A company that is focusing on creating a differentiated product will usually focus too much on their own physical product and not enough on the bigger picture of how that product fits into the world. There are many ways to differentiate a product, a lot of which aren’t directly tied to the product at all. It’s important that you fully understand how your product fits into the larger ecosystem.
And finally, if you don’t fully understand who you are selling to, their problems and what they value in your product, you will end up creating a product that isn’t really differentiated at all. This leaves you exposed to competitors who actually do understand the market and can focus on meeting the specific requirements of the customer.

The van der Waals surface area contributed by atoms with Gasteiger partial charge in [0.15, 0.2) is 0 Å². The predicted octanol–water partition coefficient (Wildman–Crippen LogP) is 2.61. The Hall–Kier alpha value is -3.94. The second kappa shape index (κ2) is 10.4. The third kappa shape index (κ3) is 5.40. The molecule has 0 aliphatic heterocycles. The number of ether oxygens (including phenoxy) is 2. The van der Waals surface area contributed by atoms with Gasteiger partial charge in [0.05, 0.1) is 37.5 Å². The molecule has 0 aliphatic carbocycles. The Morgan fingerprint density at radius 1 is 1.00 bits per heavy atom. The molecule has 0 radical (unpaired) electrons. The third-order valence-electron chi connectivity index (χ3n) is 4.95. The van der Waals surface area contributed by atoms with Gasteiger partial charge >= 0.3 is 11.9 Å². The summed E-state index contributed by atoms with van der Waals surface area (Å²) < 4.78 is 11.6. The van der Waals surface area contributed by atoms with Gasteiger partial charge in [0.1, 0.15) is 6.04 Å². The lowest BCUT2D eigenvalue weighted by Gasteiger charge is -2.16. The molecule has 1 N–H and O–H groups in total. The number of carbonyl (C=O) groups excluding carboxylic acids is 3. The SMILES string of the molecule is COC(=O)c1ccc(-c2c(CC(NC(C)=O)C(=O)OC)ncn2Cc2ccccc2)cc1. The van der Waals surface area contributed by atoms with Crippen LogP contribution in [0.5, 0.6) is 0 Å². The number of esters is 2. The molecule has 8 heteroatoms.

Phew, that was a long post! Thank you for sticking with me.
As you can see, there is quite a bit to understand when creating a product through differentiation. I feel many products don’t really understand the nuances and therefore are leaving themselves open to being stuck in the middle ground of death.
Once you understand differentiation you begin to not only be able to see products and companies that clearly don’t understand it but also the opportunities that are present for creating new products to disrupt incumbent industries.